[The Wolfenbüttel Lute Tablature is arguably the earliest extant source for lute music in Western Europe and, even though it survives merely as a fragment, the only known specimen of the tablature system described in the Kassel Collum Lutine. In his article “Norddeutsche Fragmente mit Lautenmusik um 1460 in Wolfenbüttel” from 2011 Martin Staehelin presented this tablature and concluded that it was intended for the lute. The fragment, which Staehelin dated to c1460, survived as a pastedown on a host codex from St. Cyriacus in Brunswick and is now at the Staatsarchiv Wolfenbüttel under the shelfmark cod. VII B Hs Nr. 264. For more information on the source see the introductory entry to this blog series.]
The second piece of the Wolfenbüttel Lute Tablature to survive complete is the simple setting of the secular song “Ich fare do hin wen eß muß syn”, which must have been widely known, since it is quoted several times in different sources and inspired a number of contrafacts. The only other complete musical source of this piece is in the Lochamer-Liederbuch (Loch 8; D-Bsb Mus. ms. 40613, p. 9), however, it is monophonic and presents a number of questions concerning its rhythm and—more significantly—its modality. This new concordance helps to answer those questions. The tablature requires only the first two systems of fol. Bv.
The following diplomatic transcription reveals the places where one would expect dotted rhythms. Since according to the Kassel Collum Lutine the rhythmical values in this tablature notation are half of standard values, one could assume that for this piece a tempus perfectum minor was intended, bringing rules of perfection into effect. In this case, a dot would not be necessary.
Turning to the polyphonic transcription, the cantus line almost seems like a cliché improvisation upon a pre-existing tenor, using the familiar Bux pick-up motif, a standardised cadence figure and almost no ornaments. The arrangement is two-voice in essence with additional notes being added only for every initial and cadential sonority. It is a very formulaic arrangement.
One interesting item is the function of the fermata sign in bar 14: by looking at the synoptic transcription below, we observe that this place falls at the internal caesura in the middle of a verse line. Perhaps the intabulator wanted to mark a rhetorical climax in the song as a point of arrival? It is more likely that the sign was meant to mark the end of the strophe (in bar 17) just before the refrain and merely misplaced by three bars.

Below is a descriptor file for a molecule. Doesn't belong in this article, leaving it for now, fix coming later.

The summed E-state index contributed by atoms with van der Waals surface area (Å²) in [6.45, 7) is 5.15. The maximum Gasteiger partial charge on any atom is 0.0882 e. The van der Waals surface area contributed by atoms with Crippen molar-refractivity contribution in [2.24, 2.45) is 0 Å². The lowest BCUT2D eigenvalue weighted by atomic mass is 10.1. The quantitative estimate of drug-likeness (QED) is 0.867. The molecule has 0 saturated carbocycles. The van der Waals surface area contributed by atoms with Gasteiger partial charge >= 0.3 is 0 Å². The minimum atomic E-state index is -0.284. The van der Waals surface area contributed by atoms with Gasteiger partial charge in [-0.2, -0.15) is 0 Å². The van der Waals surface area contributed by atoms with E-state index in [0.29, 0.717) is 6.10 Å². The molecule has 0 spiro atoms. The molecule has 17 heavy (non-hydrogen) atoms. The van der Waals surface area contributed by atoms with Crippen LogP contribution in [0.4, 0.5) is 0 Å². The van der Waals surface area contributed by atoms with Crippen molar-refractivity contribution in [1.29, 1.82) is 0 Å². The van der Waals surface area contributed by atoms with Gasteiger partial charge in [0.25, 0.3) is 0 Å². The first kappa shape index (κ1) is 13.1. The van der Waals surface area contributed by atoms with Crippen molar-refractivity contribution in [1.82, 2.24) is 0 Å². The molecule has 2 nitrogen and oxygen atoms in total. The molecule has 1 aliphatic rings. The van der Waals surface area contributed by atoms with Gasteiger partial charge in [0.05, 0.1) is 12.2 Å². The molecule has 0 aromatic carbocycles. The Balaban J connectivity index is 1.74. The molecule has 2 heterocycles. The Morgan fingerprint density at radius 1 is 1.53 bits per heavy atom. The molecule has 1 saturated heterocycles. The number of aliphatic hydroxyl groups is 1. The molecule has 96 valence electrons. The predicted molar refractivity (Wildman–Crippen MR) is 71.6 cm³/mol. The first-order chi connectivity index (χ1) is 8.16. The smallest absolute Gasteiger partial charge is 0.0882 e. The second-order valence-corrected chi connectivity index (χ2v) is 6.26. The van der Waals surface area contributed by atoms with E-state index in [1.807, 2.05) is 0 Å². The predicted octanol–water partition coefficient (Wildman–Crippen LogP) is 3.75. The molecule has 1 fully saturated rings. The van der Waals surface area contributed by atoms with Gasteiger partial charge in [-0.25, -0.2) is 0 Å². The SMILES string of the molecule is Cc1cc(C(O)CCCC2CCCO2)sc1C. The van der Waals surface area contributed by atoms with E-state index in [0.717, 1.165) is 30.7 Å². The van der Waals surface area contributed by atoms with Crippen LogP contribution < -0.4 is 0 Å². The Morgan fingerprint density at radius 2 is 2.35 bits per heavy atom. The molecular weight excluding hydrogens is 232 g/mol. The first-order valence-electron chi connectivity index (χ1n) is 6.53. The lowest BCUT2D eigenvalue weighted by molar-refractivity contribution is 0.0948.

The tablature sits very high on the instrument, but is fully playable there. For the synoptic edition, however, I found it helpful to transpose the lute arrangement down by a fourth in order to fit it to the pitch of the song. The transmission of the song in Loch does not have a clef, but a standard c4-clef (the most common for tenor voices in this time) results in exactly the same modality that is presented in the tablature and does not require the use of any musica ficta.
Because of the missing clef in Loch, the modality of this melody was never quite clear: Was it meant to be in the g-dorian mode but missing a b-flat? Was it meant to be in the G-lydian mode but missing an f-sharp? The tablature solves this question once and for all: it is neither. It is in the G-mixolydian mode with the typical plagal minor third in the lower half of the mode and the characteristic major third in the upper half. The impressive but unusual melodic leap of a minor 7th in the first line of Loch has been called into question, especially since the quotation of that line in the quodlibet “O rosa bella / In feuers hitz” (Glog 119) turns that leap into an octave jump (see also the blog The Glogau Songbook “Quodlibets”). The arrangement in the Wolfenbüttel Tablature now confirms the transmission of the song in Loch: the leap of a 7th is indeed intended.